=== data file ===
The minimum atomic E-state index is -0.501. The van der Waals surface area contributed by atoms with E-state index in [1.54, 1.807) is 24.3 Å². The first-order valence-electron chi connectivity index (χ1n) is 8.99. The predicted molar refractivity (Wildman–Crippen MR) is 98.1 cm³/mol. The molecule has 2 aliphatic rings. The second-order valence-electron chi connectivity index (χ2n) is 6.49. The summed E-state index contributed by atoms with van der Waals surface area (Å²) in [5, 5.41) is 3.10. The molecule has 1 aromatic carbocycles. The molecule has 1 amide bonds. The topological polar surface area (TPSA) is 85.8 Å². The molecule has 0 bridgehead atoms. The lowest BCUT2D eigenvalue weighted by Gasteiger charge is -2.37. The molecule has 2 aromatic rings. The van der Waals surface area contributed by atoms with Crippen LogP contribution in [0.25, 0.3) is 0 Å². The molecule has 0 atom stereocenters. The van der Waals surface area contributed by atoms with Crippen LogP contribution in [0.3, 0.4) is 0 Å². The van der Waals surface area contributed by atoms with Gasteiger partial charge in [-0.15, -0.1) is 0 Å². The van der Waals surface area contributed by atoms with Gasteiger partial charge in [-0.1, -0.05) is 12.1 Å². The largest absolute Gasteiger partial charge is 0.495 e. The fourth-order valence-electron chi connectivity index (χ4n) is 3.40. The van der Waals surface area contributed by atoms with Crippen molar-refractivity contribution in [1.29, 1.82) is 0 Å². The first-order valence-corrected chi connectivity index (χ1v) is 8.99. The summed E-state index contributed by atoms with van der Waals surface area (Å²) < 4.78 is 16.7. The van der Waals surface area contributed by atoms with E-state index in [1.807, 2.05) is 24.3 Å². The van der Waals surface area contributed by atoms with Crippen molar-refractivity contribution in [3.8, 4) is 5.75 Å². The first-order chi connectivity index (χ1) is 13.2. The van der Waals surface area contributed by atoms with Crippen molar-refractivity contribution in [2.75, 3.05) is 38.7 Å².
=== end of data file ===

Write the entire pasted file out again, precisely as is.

The minimum atomic E-state index is -0.501. The van der Waals surface area contributed by atoms with E-state index in [1.54, 1.807) is 24.3 Å². The first-order valence-electron chi connectivity index (χ1n) is 8.99. The predicted molar refractivity (Wildman–Crippen MR) is 98.1 cm³/mol. The molecule has 2 aliphatic rings. The second-order valence-electron chi connectivity index (χ2n) is 6.49. The summed E-state index contributed by atoms with van der Waals surface area (Å²) in [5, 5.41) is 3.10. The molecule has 1 aromatic carbocycles. The molecule has 1 amide bonds. The topological polar surface area (TPSA) is 85.8 Å². The molecule has 0 bridgehead atoms. The lowest BCUT2D eigenvalue weighted by Gasteiger charge is -2.37. The molecule has 2 aromatic rings. The van der Waals surface area contributed by atoms with Crippen LogP contribution in [0.25, 0.3) is 0 Å². The molecule has 0 atom stereocenters. The van der Waals surface area contributed by atoms with Crippen LogP contribution in [0.3, 0.4) is 0 Å². The van der Waals surface area contributed by atoms with Gasteiger partial charge in [-0.15, -0.1) is 0 Å². The van der Waals surface area contributed by atoms with Gasteiger partial charge in [-0.1, -0.05) is 12.1 Å². The largest absolute Gasteiger partial charge is 0.495 e. The fourth-order valence-electron chi connectivity index (χ4n) is 3.40. The van der Waals surface area contributed by atoms with Crippen molar-refractivity contribution in [1.29, 1.82) is 0 Å². The first-order valence-corrected chi connectivity index (χ1v) is 8.99. The summed E-state index contributed by atoms with van der Waals surface area (Å²) < 4.78 is 16.7. The van der Waals surface area contributed by atoms with E-state index in [1.807, 2.05) is 24.3 Å². The van der Waals surface area contributed by atoms with Crippen molar-refractivity contribution in [3.8, 4) is 5.75 Å². The first-order chi connectivity index (χ1) is 13.2. The van der Waals surface area contributed by atoms with Crippen molar-refractivity contribution in [2.75, 3.05) is 38.7 Å².